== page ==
By Tushar Ranjan Mohanty*
On May 19, 2020, six Frontier Corps (FC) soldiers were killed when unidentified militants targeted their vehicle using improvised explosive devices (IEDs) in the Mach District of Balochistan on May 19, 2020. No group has so far claimed responsibility for the attack.
TOn May 8, 2020, five FC soldiers and one officer were killed when their vehicle was targeted with an IED at Kallag, near the Pakistan-Iran border, in the Tigran area of Kech District. In a tweet, the ISPR said the security personnel were returning from patrolling in Buleda – 14 kilometres from the Pakistan-Iran border – to “check possible routes used by terrorists in the mountainous terrain of Makran”. The Baloch Liberation Army (BLA) claimed responsibility of the attack saying,
The Pakistani military has advanced operations in Tigran and other areas of Turbat over the past several days, targeting Baloch civilians, including harassing women and children.
The BLA statement accused the Army officer killed in the attack to be “directly involved in the formation and leading of so-called death squads of criminal gangs operated by the army” in the Kech region. The statement also accused the army officer of helping drug dealers and arming them to take on the rebels.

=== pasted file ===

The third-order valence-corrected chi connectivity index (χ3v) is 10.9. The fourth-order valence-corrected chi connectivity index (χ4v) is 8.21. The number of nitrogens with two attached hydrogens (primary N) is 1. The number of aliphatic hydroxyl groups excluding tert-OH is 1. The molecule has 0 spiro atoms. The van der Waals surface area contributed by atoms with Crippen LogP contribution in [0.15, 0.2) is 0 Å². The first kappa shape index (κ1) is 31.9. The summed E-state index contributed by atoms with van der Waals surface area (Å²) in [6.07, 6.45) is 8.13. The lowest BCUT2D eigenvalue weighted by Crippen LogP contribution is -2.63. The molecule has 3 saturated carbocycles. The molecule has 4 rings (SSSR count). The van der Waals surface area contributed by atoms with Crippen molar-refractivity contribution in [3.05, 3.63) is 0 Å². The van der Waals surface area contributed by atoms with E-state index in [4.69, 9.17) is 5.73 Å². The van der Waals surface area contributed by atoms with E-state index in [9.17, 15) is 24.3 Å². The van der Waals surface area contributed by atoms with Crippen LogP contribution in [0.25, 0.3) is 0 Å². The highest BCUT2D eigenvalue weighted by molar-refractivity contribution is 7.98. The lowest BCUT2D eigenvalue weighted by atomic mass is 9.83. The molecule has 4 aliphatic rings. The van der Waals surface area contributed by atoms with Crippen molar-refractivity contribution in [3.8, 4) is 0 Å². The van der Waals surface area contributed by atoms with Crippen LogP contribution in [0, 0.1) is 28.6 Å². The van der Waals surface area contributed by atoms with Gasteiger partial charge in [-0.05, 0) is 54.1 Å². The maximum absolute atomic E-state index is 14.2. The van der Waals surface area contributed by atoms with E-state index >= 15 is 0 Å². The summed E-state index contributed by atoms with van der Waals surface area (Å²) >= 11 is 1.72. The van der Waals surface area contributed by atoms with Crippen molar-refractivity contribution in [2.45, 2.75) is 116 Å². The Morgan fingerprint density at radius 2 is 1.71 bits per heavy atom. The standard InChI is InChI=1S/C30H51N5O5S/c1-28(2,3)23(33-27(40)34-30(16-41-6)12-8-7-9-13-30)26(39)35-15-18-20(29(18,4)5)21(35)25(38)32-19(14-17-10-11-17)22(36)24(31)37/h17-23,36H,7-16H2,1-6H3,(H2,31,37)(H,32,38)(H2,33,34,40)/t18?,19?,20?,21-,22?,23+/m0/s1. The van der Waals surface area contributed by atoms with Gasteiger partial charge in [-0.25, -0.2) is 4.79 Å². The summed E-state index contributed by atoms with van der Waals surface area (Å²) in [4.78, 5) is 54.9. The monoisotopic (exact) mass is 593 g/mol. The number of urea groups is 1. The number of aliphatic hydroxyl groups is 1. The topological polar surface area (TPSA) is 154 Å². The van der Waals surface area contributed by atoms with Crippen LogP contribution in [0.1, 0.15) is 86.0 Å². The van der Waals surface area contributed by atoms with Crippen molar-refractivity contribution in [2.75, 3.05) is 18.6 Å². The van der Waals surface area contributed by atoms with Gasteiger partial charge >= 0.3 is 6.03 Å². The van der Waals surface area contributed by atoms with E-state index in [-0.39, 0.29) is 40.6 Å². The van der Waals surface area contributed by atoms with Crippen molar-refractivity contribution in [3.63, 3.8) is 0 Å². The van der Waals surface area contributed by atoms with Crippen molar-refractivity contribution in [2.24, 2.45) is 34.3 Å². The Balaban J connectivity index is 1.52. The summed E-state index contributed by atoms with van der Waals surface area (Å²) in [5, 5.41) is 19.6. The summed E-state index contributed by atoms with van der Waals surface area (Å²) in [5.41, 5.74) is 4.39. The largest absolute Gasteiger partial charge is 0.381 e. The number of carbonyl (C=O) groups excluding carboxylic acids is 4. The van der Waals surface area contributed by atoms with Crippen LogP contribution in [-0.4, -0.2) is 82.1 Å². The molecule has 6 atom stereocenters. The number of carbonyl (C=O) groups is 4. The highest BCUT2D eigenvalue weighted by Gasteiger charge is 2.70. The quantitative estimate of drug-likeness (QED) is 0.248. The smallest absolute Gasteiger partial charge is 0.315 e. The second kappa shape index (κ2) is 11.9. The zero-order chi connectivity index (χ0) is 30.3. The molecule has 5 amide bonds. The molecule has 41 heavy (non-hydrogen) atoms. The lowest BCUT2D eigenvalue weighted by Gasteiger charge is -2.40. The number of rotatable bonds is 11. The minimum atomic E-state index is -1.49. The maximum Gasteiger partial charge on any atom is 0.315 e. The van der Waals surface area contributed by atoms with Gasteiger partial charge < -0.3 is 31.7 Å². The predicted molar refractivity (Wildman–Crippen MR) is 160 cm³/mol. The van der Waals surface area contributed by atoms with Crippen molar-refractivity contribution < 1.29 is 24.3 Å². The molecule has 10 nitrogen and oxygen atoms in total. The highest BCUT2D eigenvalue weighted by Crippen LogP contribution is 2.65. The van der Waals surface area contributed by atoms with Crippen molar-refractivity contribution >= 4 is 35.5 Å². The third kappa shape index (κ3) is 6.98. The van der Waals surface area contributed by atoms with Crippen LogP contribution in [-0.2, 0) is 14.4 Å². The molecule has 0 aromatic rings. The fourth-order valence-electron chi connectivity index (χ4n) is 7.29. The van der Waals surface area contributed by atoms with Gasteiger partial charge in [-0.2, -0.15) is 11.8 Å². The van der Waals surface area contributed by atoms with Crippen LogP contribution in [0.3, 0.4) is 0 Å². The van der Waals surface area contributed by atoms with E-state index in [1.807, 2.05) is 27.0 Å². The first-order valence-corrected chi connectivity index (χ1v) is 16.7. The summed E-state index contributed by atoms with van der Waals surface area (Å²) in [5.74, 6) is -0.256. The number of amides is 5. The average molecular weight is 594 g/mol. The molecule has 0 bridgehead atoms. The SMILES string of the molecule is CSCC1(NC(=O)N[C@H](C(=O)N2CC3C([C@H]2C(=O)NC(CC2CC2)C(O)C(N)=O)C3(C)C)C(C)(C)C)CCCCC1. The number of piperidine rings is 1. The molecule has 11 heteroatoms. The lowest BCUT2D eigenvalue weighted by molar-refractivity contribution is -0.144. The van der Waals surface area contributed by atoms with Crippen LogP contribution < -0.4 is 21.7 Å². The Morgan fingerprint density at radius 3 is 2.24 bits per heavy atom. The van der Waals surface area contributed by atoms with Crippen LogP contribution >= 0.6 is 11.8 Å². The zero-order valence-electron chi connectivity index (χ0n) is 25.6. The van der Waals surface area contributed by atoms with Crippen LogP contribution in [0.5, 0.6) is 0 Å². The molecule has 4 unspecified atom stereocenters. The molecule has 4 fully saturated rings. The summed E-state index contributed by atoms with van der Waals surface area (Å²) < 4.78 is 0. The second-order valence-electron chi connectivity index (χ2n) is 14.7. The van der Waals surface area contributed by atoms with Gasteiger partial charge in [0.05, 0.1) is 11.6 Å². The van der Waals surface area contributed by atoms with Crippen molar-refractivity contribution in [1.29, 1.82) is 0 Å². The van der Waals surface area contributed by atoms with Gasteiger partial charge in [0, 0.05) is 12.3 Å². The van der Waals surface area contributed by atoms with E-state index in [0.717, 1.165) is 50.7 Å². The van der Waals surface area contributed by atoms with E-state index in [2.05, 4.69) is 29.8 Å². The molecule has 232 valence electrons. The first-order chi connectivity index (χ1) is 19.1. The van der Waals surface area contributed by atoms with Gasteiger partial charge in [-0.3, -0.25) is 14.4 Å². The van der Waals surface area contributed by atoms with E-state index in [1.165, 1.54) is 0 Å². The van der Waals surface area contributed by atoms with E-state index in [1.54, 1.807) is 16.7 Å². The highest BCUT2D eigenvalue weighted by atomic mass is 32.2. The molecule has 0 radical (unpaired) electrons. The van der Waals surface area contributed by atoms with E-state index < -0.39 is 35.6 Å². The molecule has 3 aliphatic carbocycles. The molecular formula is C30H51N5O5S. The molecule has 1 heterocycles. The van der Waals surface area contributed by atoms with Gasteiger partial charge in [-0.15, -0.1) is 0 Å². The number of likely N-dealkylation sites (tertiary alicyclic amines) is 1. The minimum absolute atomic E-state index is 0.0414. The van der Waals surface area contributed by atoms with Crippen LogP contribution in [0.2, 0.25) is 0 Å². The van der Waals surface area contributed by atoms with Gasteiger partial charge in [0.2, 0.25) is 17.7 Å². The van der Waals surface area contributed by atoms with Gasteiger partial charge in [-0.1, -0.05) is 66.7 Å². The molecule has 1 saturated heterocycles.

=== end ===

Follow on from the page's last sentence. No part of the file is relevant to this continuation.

On February 20, 2020, five Security Force (SF) personnel were killed and three were injured after militants attacked a check post in the Turbat District of Balochistan. Three militants were also killed in the subsequent exchange of fire between the SF personnel and militants. There was no claim of responsibility, but the attack took place an area where Baloch separatists frequently target Pakistani security convoys and checkpoints.